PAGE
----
Kickstart: Spare a thought for people trying to recycle bowling balls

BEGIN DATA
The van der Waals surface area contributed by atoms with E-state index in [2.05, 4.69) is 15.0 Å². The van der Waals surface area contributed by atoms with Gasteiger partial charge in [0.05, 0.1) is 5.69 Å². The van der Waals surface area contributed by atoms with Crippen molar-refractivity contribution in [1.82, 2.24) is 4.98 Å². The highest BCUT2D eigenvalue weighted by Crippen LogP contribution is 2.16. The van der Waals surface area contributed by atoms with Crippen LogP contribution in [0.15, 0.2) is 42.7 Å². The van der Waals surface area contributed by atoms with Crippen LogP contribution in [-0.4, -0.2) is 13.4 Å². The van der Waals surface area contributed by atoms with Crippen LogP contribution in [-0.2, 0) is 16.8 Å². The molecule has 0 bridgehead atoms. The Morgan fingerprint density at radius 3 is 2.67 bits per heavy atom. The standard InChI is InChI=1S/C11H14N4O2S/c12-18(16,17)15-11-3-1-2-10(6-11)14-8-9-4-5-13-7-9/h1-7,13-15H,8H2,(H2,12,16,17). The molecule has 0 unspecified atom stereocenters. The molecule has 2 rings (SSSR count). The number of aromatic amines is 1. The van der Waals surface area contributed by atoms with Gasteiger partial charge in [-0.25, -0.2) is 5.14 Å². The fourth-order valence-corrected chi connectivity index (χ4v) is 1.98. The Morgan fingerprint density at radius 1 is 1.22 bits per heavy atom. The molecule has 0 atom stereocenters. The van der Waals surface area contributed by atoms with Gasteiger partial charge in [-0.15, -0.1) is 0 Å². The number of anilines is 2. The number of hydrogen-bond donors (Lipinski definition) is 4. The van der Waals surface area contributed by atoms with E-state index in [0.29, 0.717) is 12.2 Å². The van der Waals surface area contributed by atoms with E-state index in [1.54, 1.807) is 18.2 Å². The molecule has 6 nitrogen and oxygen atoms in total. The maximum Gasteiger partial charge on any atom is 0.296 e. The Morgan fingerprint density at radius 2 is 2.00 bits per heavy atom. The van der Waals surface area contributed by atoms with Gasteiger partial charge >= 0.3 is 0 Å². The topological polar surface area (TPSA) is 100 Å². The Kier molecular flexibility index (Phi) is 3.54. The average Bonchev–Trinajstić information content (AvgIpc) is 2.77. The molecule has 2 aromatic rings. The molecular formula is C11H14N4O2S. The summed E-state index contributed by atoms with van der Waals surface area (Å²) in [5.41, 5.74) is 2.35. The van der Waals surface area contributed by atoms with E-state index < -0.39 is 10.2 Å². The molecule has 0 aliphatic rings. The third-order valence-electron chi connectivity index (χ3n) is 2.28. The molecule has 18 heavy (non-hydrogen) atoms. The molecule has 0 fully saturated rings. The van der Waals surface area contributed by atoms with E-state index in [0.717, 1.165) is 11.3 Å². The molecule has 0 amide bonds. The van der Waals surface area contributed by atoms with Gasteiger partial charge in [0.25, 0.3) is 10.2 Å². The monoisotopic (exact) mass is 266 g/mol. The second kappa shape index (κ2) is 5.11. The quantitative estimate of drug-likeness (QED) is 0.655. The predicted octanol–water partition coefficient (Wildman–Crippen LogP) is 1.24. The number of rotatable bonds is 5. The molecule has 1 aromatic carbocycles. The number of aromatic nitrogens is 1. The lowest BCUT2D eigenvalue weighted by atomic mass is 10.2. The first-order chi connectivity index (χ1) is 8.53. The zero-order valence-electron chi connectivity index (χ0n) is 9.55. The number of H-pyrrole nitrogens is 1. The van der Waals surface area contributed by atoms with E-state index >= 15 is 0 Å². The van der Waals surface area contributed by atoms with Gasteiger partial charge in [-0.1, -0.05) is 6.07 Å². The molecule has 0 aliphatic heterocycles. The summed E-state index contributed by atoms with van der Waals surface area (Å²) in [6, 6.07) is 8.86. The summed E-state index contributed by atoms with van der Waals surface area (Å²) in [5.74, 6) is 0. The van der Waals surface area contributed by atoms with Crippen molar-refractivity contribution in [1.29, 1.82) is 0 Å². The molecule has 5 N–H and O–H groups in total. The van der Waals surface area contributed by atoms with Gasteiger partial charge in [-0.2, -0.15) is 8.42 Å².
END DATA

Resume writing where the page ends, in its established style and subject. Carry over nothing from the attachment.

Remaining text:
Waste management and recycling companies would like to make something clear: Your bowling ball does not belong in the recycling bin.Sure polyester is generally a recyclable Plastic, but neither the inexpensive balls ready for use at your local alley nor the urethane ones used by professional bowlers are capable of being recycled.The website Curbed notes that Sims Municipal Recycling in New York’s Bronx borough sees three to four bowling balls coming in on trucks from residential customers every day. They’re another form of “wishcycling” and end up going to landfills along with about 20 percent of the materials that arrive at Sims each year.It’s not that it’s impossible to recycle bowling balls, but impractical.”We could take a bowling ball and grind it down into asphalt,” former ball designer Ronald Hickland Jr. told Curbed. But the process takes more energy — and costs more money — than it was worth.As a result, bowling balls are moving into the same discussion of extended producer responsibility, or EPR, as single-use plastics such as packaging and bottles.Tom Outerbridge, general manager of Sims, said that updating recycling systems through EPR funds could also go toward making it feasible to recycle bowling balls and other difficult items.. Beyond recycling, it has some nice insights into the value of high-end bowling balls and just why professional bowlers have so many of them. French auto supplier Novares Group has opened a new technical center focused on future automotive powertrain products in Lens, France.It will join powertrain skill centers in China and the U.S.”Lens, like all the powertrain skill centers, built its history on combustion engine development but is today also focused on developing electric and hydrogen-powered engines,” . “The Lens center made its name reducing the weight and cost of individual engine parts by … finding plastic alternatives to parts traditionally made of metal. Now the center is focusing on today’s challenges of achieving greener, more sustainable vehicles.”It’s a big step forward for the company that was forced into bankruptcy to restructure when the pandemic hit, disrupting the global auto industry. Novares emerged from bankruptcy in October. The maker of the Cozy Coupe is now taking on the smart bike.The Pelican (yes, it’s a play on the Peloton brand) Explore & Fit Cycle by Little Tikes goes on sale this month. The stationary bike also includes a built-in stand for a tablet and a speaker, the says.Little Tikes also has uploaded a series of videos that allow kids to virtually ride through woods or other locations, accompanied by on-screen characters who count up points and encourage them to keep pedaling. (Although I’m not sure why a ride in the snow is accompanied by a .)For the rotomolder, the Pelican adds to its existing line of pedal bikes and tricycle-based toys. Unlike the Cozy Coupe, the Pelican has a metal frame, but it also uses plenty of plastics.And in the competitive world of toddler smart bikes, it is going up against the that beat it to the market by more than a year. Do you have an opinion about this story? Do you have some thoughts you’d like to share with our readers? Plastics News would love to hear from you. Email your letter to Editor at Staying current is easy with Plastics News delivered straight to your inbox, free of charge. Subscribe to Plastics News Plastics News covers the business of the global plastics industry. We report news, gather data and deliver timely information that provides our readers with a competitive advantage.Customer Service:

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